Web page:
Is America uniquely… mean?

JDN 2457454

I read this article yesterday which I found both very resonant and very disturbing: At least among First World countries, the United States really does seem uniquely, for lack of a better word, mean.

The formal psychological terminology is social dominance orientation; the political science term is authoritarianism. In economics, we notice the difference due to its effect on income inequality. But all of these concepts are capturing part of a deeper underlying reality that in the age of Trump I am finding increasingly hard to deny. The best predictor of support for Trump is authoritarianism.

Of course I’ve already talked about our enormous military budget; but then Tennessee had to make their official state rifle a 50-caliber weapon capable of destroying light tanks. There is something especially dominant, aggressive, and violent about American culture.

We are certainly not unique in the world as a whole—actually I think the amount of social dominance orientation, authoritarianism, and inequality in the US is fairly similar to the world average. We are unique in our gun ownership, but our military spending proportional to GDP is not particularly high by world standards—we’re just an extremely rich country. But in all these respects we are a unique outlier among First World countries; in many ways we resemble a rich authoritarian petrostate like Qatar rather than a European social democracy like France or the UK. (At least we’re not Saudi Arabia?)

More than other First World cultures, Americans believe in hierarchy; they believe that someone should be on top and other people should be on the bottom. More than that, they believe that people “like us” should be on top and people “not like us” should be on the bottom, however that is defined—often in terms of race or religion, but not necessarily.

Indeed, one of the things I find most baffling about this is that it is often more important to people that others be held down than that they themselves be lifted up. This is the only way I can make sense of the fact that people who have watched their wages be drained into the pockets of billionaires for a generation can think that the most important things to do right now are block out illegal immigrants and deport Muslims.

It seems to be that people become convinced that their own status, whatever it may be, is deserved: If they are rich, it is obviously because they are so brilliant and hard-working (something Trump clearly believes about himself, being a textbook example of Narcissistic Personality Disorder); if they are poor, it is obviously because they are so incompetent and lazy. Thus, being lifted up doesn’t make sense; why would you give me things I don’t deserve?

But then when they see people who are different from them, they know automatically that those people must be by definition inferior, as all who are Not of Our Tribe are by definition inferior. And therefore, any of them who are rich gained their position through corruption or injustice, and all of them who are poor deserve their fate for being so inferior. Thus, it is most vital to ensure that these Not of Our Tribe are held down from reaching high positions they so obviously do not deserve.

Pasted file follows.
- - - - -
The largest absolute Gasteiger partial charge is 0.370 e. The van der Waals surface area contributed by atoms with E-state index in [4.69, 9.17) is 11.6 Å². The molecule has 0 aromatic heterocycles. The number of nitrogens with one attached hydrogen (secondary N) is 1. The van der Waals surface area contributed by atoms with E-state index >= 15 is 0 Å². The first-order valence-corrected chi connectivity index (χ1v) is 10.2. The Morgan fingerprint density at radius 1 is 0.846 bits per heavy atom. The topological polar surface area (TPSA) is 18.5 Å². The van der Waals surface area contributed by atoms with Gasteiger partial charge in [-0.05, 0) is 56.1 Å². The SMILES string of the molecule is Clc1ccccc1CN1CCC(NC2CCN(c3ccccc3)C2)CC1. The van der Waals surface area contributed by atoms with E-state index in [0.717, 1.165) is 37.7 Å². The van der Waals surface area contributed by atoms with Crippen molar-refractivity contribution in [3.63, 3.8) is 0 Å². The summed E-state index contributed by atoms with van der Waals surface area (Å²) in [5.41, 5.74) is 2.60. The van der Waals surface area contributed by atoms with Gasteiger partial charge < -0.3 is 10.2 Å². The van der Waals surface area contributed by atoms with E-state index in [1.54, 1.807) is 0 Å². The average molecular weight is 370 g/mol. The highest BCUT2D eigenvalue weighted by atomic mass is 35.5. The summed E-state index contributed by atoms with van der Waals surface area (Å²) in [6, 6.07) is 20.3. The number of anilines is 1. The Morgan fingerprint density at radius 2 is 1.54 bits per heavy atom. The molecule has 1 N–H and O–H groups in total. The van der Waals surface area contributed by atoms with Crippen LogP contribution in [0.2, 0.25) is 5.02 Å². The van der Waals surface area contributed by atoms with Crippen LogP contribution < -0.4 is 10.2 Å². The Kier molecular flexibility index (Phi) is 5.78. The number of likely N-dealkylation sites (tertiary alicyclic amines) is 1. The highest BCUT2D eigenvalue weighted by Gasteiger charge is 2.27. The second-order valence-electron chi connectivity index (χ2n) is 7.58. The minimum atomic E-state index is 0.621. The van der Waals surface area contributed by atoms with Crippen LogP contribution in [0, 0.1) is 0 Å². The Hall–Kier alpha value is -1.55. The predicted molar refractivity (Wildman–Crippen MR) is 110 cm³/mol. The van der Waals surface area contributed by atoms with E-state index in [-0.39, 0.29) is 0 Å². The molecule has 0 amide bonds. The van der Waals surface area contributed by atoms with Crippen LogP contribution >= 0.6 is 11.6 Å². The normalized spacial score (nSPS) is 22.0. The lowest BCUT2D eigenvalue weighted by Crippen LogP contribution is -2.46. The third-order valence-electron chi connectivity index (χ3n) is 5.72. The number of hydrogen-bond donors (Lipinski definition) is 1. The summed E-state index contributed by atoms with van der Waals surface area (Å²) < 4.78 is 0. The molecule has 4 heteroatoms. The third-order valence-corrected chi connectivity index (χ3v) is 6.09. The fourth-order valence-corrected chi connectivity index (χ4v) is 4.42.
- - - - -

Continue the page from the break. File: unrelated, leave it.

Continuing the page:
I’m fairly sure that most of this happens at a very deep unconscious level; it calls upon ancient evolutionary instincts to love our own tribe, to serve the alpha male, to fear and hate those of other tribes. These instincts may well have served us 200,000 years ago (then again, they may just have been the best our brains could manage at the time); but they are becoming a dangerous liability today.

As E.O. Wilson put it: “The real problem of humanity is the following: we have paleolithic emotions; medieval institutions; and god-like technology.”

Yet this cannot be a complete explanation, for there is variation in these attitudes. A purely instinctual theory should say that all human cultures have this to an essentially equal degree; but I started this post by pointing out that the United States appears to have a particularly large amount relative to Europe.

So, there must be something in the cultures or institutions of different nations that makes them either enhance or suppress this instinctual tribalism. There must be something that Europe is doing right, the US is doing wrong, and Saudi Arabia is doing very, very wrong.
Well, the obvious one that sticks out at me is religion. It seems fairly obvious to me that Sweden is less religious than the US, which is less religious than Saudi Arabia.

Data does back me up on this. Religiosity isn’t easy to measure, but we have methods of doing so. If we ask people in various countries if religion is very important in their lives, the percentage of people who say yes gives us an indication of how religious that country is.

In Saudi Arabia, 93% say yes. In the United States, 65% say yes. In Sweden, only 17% say yes.